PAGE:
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9/11 First Responders May be Prone to Kidney Disease

First responders from The World Trade Center attack have been showed to develop cancer, as well as lung and heart abnormalities due to the particulate matter inhaled during the response. Now, a study conducted by the WTC-CHEST Program, a subset of the World Trade Center Health Program Clinical Center for Excellence at Icahn School of Medicine at Mount Sinai, and presented this month at American Society for Nephrology meeting, has examined the potential risk of kidney disease, the New York Daily News reports. The study examined the urine of 183 first responders, taking into consideration their “time of arrival, proximity, duration, and level of exposure at Ground Zero.” Researchers found that first responders with the highest exposure to the 9/11 particulate matter had significantly greater levels of albumin, a signal of early kidney failure, in their urine than the first responders in the study with low exposure levels. The findings provide important information about the risk factors of disease, as well as potential treatment options.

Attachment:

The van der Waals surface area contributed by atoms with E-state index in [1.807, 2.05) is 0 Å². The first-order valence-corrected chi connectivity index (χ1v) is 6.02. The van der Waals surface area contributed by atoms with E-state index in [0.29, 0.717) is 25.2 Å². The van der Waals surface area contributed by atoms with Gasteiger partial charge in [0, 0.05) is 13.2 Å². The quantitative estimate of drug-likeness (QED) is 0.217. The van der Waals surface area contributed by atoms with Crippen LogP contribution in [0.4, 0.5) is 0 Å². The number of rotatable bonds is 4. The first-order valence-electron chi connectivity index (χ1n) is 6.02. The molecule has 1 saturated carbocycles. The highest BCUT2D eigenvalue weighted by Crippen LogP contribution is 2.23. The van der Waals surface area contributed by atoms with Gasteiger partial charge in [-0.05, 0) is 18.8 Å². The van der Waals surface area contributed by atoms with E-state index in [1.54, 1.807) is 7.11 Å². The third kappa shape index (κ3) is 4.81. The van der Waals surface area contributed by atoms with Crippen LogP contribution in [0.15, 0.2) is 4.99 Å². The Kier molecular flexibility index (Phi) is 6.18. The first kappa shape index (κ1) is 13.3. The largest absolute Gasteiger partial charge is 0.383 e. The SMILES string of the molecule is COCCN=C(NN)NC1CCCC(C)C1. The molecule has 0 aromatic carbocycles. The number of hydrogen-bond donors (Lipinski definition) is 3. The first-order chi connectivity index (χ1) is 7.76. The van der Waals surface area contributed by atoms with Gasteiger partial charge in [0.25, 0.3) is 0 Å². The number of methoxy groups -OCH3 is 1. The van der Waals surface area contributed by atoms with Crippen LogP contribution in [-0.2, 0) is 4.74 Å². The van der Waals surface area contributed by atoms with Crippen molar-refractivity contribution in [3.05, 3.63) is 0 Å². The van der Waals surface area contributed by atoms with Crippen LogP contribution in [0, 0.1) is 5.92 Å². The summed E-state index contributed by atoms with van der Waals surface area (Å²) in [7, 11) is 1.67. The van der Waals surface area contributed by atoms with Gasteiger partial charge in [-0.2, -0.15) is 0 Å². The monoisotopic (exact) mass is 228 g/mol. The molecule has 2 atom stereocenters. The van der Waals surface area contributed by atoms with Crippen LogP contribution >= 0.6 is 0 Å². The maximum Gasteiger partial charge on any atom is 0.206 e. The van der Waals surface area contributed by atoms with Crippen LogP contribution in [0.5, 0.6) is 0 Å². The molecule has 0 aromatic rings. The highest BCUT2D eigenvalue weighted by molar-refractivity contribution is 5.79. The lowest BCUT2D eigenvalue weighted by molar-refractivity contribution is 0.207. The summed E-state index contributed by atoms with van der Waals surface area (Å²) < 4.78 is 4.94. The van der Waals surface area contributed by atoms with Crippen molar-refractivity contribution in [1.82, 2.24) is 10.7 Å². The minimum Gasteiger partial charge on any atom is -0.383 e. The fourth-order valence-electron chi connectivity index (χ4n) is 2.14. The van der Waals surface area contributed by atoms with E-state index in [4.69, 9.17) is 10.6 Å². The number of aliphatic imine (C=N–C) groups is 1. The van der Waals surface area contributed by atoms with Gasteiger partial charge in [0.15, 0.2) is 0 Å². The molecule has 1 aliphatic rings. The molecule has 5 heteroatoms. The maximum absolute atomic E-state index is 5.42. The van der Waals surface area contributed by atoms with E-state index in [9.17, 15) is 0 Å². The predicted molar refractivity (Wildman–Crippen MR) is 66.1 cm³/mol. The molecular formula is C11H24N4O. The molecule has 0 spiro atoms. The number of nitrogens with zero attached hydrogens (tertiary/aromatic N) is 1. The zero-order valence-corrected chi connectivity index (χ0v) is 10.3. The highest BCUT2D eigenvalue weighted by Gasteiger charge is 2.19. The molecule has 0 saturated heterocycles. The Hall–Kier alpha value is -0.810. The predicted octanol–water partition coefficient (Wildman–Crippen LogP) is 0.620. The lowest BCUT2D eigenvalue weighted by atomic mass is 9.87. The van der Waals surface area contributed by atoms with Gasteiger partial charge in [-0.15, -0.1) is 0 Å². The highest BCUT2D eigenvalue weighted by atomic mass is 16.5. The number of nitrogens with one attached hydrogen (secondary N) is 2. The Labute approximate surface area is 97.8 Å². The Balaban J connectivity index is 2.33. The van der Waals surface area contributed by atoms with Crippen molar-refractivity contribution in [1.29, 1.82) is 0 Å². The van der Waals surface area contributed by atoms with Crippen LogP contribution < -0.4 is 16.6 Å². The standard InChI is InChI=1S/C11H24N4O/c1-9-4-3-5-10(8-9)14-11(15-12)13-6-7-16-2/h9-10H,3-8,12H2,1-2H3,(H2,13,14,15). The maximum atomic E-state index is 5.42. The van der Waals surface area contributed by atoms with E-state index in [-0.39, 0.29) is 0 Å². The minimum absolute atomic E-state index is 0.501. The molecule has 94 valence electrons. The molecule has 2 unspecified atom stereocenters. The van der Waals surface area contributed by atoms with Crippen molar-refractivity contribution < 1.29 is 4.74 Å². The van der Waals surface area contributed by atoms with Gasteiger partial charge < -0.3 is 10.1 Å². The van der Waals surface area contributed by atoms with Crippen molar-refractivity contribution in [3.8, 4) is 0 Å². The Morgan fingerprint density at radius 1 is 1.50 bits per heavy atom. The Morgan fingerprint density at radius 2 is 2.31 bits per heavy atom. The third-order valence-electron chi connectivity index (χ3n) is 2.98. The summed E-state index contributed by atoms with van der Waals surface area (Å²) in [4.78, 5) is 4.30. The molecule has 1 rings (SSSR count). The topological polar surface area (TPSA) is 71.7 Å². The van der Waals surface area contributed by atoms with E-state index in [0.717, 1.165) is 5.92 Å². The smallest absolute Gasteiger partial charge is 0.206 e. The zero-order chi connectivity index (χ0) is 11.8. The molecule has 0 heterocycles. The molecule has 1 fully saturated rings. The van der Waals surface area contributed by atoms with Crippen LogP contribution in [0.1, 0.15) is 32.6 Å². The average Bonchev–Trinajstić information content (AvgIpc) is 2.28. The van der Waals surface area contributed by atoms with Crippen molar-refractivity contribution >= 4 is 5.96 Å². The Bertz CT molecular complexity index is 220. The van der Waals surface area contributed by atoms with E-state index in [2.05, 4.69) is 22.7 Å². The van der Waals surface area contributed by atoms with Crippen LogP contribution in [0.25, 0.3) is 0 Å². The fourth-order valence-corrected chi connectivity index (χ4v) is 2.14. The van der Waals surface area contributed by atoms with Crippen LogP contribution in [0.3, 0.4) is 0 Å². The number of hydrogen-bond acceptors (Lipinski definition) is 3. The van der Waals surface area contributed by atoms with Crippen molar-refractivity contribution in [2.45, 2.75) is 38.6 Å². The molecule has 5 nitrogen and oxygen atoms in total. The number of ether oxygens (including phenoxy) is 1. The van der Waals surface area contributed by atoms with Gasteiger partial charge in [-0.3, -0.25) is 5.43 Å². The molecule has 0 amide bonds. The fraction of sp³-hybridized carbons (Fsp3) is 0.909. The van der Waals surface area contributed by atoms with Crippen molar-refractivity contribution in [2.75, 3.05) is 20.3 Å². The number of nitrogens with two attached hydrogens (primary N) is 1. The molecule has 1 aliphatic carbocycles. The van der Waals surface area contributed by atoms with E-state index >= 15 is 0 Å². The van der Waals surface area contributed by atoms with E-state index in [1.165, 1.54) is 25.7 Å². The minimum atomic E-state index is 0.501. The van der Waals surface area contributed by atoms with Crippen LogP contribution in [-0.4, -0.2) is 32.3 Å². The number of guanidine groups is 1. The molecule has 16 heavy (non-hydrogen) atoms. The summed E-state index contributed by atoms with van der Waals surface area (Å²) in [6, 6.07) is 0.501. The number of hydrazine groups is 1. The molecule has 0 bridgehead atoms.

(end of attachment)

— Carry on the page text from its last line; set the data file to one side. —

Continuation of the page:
Read the article published by the New York Daily News.